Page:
We also received excellent feedback from tenants, of a sort we wouldn’t normally expect for a commercial office building – Carbon Creative, for example, looked at a number of spaces across Manchester, but the Tomorrow building, in their own words, ‘tugged our hearts’. Audio Always told us of how they appreciated the building’s flexibility, which allowed them to accommodate their recording and production facilities, as well as the collaborative spaces and hot-desking at the ground floor – giving them different options for how to work and helping them attract staff.

Tomorrow has a great buzz now, and feels like a community. It’s an attractive building, and slightly quirky. It was great fun to work on because of the opportunity it offered to explore a different way of designing, and we are very proud to show people around it.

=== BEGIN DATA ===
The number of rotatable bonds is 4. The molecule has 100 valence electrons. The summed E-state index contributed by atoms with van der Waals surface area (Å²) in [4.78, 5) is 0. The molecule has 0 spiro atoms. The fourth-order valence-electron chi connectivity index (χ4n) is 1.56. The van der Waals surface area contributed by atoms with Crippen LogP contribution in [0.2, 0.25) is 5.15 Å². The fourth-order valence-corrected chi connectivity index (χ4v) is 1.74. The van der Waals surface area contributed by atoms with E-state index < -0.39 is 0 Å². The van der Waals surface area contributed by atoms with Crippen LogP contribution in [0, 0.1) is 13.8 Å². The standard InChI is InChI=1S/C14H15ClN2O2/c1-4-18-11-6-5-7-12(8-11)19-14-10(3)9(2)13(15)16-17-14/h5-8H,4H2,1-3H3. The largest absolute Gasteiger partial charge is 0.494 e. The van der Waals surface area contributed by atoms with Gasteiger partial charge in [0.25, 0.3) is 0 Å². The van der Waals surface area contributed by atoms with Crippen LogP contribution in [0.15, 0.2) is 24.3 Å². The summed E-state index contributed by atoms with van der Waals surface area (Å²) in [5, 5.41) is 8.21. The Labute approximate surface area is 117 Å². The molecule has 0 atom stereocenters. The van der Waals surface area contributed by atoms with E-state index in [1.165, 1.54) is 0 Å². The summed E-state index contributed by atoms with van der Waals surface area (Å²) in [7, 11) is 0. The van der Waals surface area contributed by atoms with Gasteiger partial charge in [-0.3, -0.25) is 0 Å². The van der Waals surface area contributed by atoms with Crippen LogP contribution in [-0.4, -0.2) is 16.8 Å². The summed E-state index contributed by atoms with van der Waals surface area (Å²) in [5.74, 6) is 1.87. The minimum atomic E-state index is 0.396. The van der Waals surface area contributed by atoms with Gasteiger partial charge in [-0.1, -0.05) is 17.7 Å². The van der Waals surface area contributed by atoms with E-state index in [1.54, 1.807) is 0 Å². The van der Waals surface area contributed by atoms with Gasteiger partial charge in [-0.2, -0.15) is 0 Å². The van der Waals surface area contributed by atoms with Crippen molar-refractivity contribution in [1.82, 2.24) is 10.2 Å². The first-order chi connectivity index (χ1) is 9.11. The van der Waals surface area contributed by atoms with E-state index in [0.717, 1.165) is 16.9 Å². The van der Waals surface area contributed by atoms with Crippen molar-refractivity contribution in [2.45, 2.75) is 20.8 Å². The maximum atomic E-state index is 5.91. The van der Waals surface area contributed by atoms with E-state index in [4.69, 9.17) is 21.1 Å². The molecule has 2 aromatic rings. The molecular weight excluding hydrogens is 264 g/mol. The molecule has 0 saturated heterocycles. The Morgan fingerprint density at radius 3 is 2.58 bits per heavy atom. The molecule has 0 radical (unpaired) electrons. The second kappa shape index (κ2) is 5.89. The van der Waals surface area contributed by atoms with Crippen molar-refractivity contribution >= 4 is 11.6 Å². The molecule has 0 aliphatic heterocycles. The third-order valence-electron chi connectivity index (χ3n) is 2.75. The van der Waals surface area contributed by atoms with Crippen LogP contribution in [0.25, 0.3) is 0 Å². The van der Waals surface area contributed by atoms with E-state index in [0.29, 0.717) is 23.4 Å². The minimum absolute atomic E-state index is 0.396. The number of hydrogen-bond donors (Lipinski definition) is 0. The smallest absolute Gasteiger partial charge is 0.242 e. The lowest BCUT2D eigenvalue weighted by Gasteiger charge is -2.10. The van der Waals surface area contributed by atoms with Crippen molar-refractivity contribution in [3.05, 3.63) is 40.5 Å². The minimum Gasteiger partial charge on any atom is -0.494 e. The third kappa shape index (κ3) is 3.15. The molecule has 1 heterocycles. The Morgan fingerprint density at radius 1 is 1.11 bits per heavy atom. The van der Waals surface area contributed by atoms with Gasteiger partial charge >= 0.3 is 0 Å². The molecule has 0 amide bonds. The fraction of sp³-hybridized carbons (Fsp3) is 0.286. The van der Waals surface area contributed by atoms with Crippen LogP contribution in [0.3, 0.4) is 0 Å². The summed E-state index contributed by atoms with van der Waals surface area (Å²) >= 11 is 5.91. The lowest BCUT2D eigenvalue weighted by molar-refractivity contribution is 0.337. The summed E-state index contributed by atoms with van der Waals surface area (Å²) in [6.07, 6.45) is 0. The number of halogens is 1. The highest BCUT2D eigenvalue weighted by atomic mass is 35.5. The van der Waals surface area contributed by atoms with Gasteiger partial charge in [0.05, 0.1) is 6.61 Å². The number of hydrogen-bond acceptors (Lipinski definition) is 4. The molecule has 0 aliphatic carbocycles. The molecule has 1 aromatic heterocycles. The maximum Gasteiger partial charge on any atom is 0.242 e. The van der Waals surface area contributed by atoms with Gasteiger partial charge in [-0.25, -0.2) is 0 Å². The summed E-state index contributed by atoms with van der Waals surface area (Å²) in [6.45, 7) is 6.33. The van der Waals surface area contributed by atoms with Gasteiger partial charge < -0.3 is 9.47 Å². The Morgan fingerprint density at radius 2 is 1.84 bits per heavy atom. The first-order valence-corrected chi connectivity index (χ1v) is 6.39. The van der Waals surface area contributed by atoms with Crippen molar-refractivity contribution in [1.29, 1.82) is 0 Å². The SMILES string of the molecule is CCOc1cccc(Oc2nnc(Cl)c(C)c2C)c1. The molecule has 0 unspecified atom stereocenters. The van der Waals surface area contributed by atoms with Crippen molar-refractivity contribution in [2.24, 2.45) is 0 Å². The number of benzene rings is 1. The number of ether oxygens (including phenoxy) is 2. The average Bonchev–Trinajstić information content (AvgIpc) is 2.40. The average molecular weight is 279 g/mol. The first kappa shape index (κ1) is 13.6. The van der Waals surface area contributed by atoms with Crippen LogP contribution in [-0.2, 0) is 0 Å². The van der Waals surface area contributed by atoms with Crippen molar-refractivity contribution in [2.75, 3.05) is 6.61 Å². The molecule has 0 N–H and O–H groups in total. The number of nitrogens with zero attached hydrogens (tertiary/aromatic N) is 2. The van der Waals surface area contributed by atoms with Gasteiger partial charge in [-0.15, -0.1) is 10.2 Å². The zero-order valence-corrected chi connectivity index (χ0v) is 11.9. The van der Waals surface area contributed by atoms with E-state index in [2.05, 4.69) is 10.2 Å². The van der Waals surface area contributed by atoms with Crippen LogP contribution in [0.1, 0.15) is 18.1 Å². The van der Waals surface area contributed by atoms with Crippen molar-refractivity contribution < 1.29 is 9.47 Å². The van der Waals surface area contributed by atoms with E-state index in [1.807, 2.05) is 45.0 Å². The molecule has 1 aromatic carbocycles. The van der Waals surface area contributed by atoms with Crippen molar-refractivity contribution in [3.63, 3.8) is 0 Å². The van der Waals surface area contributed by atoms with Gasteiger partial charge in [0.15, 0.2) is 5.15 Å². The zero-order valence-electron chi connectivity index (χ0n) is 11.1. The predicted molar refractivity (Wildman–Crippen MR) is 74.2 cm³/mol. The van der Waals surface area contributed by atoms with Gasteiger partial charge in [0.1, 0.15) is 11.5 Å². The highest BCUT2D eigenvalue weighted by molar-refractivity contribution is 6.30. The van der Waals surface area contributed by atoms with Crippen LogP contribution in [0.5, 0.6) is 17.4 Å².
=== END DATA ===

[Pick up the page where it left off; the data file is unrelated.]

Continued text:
Key facts:

Sectors: Office, Hospitality

Services: Architecture, Interiors

Client: Peel and L&G Partnership

Area: 9,360m2 GBA

Status: Completed in 2016

Key Award: Winner of the BCO Northern Awards – Best Commercial Office category 2017. Highly Commended at the BCO National Awards in the same category.

Andrew Carroll

Director, Manchester

Andrew joined Chapman Taylor’s Manchester studio in 2002 and became a Director in 2013. He is a member of the UK Board and is responsible for the management of the Manchester Studio, including business development, design management, project delivery, recruitment and resource planning.

He has extensive experience managing and delivering large-scale, complex projects across a number of sectors.

Areas of expertise:

Office / Residential / Retail / Leisure / Design Management / Delivery